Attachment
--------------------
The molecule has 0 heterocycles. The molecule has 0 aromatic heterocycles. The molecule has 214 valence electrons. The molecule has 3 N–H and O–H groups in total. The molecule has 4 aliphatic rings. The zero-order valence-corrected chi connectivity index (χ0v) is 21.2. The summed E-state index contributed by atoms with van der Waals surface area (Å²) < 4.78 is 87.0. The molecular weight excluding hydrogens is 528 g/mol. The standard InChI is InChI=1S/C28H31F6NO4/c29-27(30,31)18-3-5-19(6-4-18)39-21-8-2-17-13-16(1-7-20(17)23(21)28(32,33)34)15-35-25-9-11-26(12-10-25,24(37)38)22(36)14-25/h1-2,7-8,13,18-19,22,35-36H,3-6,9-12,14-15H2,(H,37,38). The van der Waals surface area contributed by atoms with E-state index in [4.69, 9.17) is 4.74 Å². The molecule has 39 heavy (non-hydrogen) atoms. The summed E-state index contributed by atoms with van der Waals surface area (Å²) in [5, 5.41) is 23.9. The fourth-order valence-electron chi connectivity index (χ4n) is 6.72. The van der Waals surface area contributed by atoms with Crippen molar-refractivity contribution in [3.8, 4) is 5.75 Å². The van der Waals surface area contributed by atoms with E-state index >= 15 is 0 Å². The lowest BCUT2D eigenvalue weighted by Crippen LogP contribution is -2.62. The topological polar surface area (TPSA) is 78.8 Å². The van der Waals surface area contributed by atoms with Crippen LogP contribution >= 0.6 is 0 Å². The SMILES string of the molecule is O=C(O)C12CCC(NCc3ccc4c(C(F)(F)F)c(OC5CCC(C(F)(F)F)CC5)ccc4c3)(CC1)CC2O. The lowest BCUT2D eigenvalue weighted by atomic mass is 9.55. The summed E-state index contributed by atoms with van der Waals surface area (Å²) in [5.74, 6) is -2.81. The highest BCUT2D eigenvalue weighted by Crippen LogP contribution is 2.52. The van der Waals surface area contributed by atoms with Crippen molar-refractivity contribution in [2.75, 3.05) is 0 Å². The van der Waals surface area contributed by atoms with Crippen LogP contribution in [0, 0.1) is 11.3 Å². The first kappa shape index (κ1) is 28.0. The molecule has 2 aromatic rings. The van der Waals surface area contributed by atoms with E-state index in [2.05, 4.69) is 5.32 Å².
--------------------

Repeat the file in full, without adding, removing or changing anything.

The molecule has 0 heterocycles. The molecule has 0 aromatic heterocycles. The molecule has 214 valence electrons. The molecule has 3 N–H and O–H groups in total. The molecule has 4 aliphatic rings. The zero-order valence-corrected chi connectivity index (χ0v) is 21.2. The summed E-state index contributed by atoms with van der Waals surface area (Å²) < 4.78 is 87.0. The molecular weight excluding hydrogens is 528 g/mol. The standard InChI is InChI=1S/C28H31F6NO4/c29-27(30,31)18-3-5-19(6-4-18)39-21-8-2-17-13-16(1-7-20(17)23(21)28(32,33)34)15-35-25-9-11-26(12-10-25,24(37)38)22(36)14-25/h1-2,7-8,13,18-19,22,35-36H,3-6,9-12,14-15H2,(H,37,38). The van der Waals surface area contributed by atoms with E-state index in [4.69, 9.17) is 4.74 Å². The molecule has 39 heavy (non-hydrogen) atoms. The summed E-state index contributed by atoms with van der Waals surface area (Å²) in [5, 5.41) is 23.9. The fourth-order valence-electron chi connectivity index (χ4n) is 6.72. The van der Waals surface area contributed by atoms with Crippen molar-refractivity contribution in [3.8, 4) is 5.75 Å². The van der Waals surface area contributed by atoms with E-state index >= 15 is 0 Å². The lowest BCUT2D eigenvalue weighted by Crippen LogP contribution is -2.62. The topological polar surface area (TPSA) is 78.8 Å². The van der Waals surface area contributed by atoms with Crippen LogP contribution >= 0.6 is 0 Å². The SMILES string of the molecule is O=C(O)C12CCC(NCc3ccc4c(C(F)(F)F)c(OC5CCC(C(F)(F)F)CC5)ccc4c3)(CC1)CC2O. The lowest BCUT2D eigenvalue weighted by atomic mass is 9.55. The summed E-state index contributed by atoms with van der Waals surface area (Å²) in [5.74, 6) is -2.81. The highest BCUT2D eigenvalue weighted by Crippen LogP contribution is 2.52. The van der Waals surface area contributed by atoms with Crippen molar-refractivity contribution in [2.75, 3.05) is 0 Å². The van der Waals surface area contributed by atoms with Crippen LogP contribution in [0, 0.1) is 11.3 Å². The first kappa shape index (κ1) is 28.0. The molecule has 2 aromatic rings. The van der Waals surface area contributed by atoms with E-state index in [2.05, 4.69) is 5.32 Å².